She relied on Dellow for short-term financial support before targeting her next paycheck: the prize purse at the Gold Coast Half Ironman. Being hit by a car one week before the race did not deter her; she rocked up to the start with scrapes and bruises on her hip, hand, shoulder and knee, where gravel can be seen to this day. “I told myself, ‘I don’t care if I got hit by a car. I have to do this race. I have to win this race. Otherwise I’m out,’” says Steffen. “I won and it saved me for the next month. And I did another race and got a little bit of cash and it saved me for the next month. And then I started working with Team TBB.”
Steffen wasn’t exactly a shoo-in for Sutton’s squad, though. She asked three times before he finally agreed to give her a chance. “The environment she was training in had athletes that had opinions different to mine,” says Sutton, explaining his initial reluctance to train Steffen. “I needed to be sure she would listen to me over others.”
She started working with Sutton online, winning her first high-profile race (Ironman 70.3 Geelong) just one month into the program. A week later she flew to Team TBB’s training camp in Thailand and met her new mentor in person for the first time. “I was so nervous,” Steffen says. “I was really afraid. I remember my hand was just shaking. But he was really relaxed and nearly ignoring me the first couple of days. He didn’t say much. For one or two weeks he was just watching me and making little notes.” After a few weeks of this unnerving observation, Sutton finally began to engage with the fledgling pro. Though odd at the onset, their coach/athlete partnership has obviously evolved into one that works. She attributes this to her absolute trust in his tactics. “His ideas of triathlon and training are completely different to other people,” she says. “If you want to work with him and you want to be good, then you have to believe in what he’s doing. I reckon it works because I trust him 100 percent.”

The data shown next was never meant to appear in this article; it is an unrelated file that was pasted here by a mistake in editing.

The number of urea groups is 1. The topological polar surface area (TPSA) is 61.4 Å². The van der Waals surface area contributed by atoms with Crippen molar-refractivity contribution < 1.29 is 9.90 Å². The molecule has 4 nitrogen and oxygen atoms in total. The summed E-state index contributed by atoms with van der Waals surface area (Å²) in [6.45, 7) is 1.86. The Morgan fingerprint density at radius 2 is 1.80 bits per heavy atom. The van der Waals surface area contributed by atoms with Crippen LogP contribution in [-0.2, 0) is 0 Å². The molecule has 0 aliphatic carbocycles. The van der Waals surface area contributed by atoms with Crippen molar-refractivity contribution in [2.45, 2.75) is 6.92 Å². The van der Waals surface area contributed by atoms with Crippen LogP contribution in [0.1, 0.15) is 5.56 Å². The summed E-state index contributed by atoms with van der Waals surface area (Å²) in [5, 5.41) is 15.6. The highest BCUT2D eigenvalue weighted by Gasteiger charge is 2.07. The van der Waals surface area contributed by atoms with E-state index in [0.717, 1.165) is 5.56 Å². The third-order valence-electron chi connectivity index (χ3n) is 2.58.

Steffen quickly ratcheted up to top dog on the team, but it’s a role she does not relish. “I don’t see myself as the leader,” she says. “And I actually don’t want to be the leader. I like to be a role model—that’s OK. But I’m not someone who likes leading a group. I’m more quiet and a little bit shy actually. That’s another reason I got this nickname,” she continues. “Brett realized that I’m strong and a fighter in the race, but he always calls me ‘Xena Princess,’ because out of the race I’m absolutely not a warrior.”
Indeed, it’s Steffen’s normalcy and down-to-earth vibe that her longtime friends laud. Says childhood classmate Criblez-Meyer, “What impresses me is that she didn’t change with her success; she is still the natural and honest girl from before. She was a great girl and she is a great woman now, just because she is what she is.” Another close friend, professional triathlete Aaron Farlow, one of Steffen’s key training partners, echoes that sentiment. “I don’t think I have seen her angry or pessimistic since I have known her,” he says. “She’s a great training partner. She’s tough, always positive, smart and eager to get something out of every session. Though,” he adds, “the boys have become weary of training with her as she is more than happy to ride away from them with a little grin on her face.”